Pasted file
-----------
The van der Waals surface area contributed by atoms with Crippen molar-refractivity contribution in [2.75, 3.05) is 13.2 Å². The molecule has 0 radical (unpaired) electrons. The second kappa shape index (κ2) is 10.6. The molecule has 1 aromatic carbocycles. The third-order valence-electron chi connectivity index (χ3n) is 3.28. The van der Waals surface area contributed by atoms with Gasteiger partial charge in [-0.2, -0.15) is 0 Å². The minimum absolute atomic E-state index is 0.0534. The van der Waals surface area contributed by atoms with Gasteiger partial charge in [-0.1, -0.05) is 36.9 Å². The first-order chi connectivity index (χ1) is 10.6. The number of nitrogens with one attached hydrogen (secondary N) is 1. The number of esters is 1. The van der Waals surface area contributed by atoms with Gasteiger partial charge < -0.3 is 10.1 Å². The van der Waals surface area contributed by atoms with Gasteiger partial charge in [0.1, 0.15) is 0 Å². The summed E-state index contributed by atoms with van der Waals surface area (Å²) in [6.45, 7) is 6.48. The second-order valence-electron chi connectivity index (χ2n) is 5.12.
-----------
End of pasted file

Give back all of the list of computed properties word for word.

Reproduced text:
The van der Waals surface area contributed by atoms with Crippen molar-refractivity contribution in [2.75, 3.05) is 13.2 Å². The molecule has 0 radical (unpaired) electrons. The second kappa shape index (κ2) is 10.6. The molecule has 1 aromatic carbocycles. The third-order valence-electron chi connectivity index (χ3n) is 3.28. The van der Waals surface area contributed by atoms with Gasteiger partial charge in [-0.2, -0.15) is 0 Å². The minimum absolute atomic E-state index is 0.0534. The van der Waals surface area contributed by atoms with Gasteiger partial charge in [-0.1, -0.05) is 36.9 Å². The first-order chi connectivity index (χ1) is 10.6. The number of nitrogens with one attached hydrogen (secondary N) is 1. The number of esters is 1. The van der Waals surface area contributed by atoms with Gasteiger partial charge < -0.3 is 10.1 Å². The van der Waals surface area contributed by atoms with Gasteiger partial charge in [0.1, 0.15) is 0 Å². The summed E-state index contributed by atoms with van der Waals surface area (Å²) in [6.45, 7) is 6.48. The second-order valence-electron chi connectivity index (χ2n) is 5.12.